Lesson: Fact & Opinion

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Lesson Objective

Students will be able to distinguish between fact and opinion.

Lesson Plan



State Standard:

5.IT-E.2. Distinguish fact from opinion in expository text, providing supporting evidence from text.



Students will be able to distinguish between fact and opinion.


Do Now

In your journal discuss how you know someone is telling you the truth.


What is a fact? What is an opinion?

Direct Instruction

Sort the following sentences by fact or opinion.


Mayor Fenty is the most accomplished mayor D.C. has ever seen.

Mayor Fenty is the 46th mayor of Washington, DC. 

This city has the highest crime rate in the world.

The police officers in the city are doing their very best to erridicate the crime in the city.

The best time to eat breakfast food is in the morning.

Skipping meals can cause weight gain.


Discuss the differences between fact and opinion. Ask about fact checking. Even though it is a fact, a reader who is really interested in the information should always check their facts. Sometimes things written and reported as facts are not correct. For example, Mayor Fenty is not the 46th mayor. He is the fifth.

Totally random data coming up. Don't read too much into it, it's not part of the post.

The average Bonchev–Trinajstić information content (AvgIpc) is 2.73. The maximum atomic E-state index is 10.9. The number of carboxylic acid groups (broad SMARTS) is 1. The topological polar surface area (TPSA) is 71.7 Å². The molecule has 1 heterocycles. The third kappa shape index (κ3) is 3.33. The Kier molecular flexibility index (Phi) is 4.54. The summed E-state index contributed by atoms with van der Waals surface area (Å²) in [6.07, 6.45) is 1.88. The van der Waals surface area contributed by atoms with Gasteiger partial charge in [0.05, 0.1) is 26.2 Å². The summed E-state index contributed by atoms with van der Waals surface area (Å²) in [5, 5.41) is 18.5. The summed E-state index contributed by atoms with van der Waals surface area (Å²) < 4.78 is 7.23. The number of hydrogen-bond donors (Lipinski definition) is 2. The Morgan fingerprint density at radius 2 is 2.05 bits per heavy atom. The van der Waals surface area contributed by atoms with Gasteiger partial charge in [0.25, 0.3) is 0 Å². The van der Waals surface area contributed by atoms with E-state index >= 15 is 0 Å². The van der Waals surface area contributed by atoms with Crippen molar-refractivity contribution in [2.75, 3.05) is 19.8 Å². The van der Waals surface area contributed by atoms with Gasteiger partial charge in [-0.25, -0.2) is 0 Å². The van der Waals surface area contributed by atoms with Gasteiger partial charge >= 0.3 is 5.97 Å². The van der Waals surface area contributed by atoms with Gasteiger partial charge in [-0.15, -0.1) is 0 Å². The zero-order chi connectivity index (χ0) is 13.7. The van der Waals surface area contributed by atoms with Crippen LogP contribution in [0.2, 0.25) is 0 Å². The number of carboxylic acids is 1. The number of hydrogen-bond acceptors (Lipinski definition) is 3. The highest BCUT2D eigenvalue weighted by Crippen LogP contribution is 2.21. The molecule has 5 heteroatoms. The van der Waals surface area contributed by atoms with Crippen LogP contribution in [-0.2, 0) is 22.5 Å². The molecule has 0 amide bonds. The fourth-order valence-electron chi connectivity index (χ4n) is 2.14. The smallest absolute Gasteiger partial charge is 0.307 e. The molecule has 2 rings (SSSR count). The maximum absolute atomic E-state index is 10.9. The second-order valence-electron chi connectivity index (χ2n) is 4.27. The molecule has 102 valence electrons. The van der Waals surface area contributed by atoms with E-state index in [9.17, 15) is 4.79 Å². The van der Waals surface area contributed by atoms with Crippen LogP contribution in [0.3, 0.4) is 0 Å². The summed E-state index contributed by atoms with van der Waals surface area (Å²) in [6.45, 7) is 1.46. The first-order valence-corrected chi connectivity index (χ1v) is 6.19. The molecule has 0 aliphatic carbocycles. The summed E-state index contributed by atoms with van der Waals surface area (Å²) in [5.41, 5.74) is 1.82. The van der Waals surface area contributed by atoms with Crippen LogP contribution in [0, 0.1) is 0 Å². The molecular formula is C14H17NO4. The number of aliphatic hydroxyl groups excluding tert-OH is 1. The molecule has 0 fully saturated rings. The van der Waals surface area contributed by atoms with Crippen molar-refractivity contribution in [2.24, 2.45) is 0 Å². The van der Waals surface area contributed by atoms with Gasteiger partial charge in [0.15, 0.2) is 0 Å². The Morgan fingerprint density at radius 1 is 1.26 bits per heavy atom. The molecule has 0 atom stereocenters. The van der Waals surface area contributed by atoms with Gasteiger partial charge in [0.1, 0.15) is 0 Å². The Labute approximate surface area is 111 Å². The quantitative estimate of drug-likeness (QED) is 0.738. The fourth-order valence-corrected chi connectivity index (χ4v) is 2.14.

Guided Practice

Find facts and opinions in this shared article: http://www.citymayors.com/mayors/washington_mayor.html


Discuss key words that tell you it might be an opinion (ex. I feel, think, believe, should, maybe, etc)

Independent Practice

Have students select an article from any section of your local newspaper. Have them highlight facts in blue and opinion in yellow. 


Have students choose 1 fact and change it into an opinion. Have students choose 1 opinion and change it into a fact.



Why is important to be able to distinguish between fact and opinion? Why should we fact check? Share an independent work



Independent work


Lesson Resources

No resources at this time.


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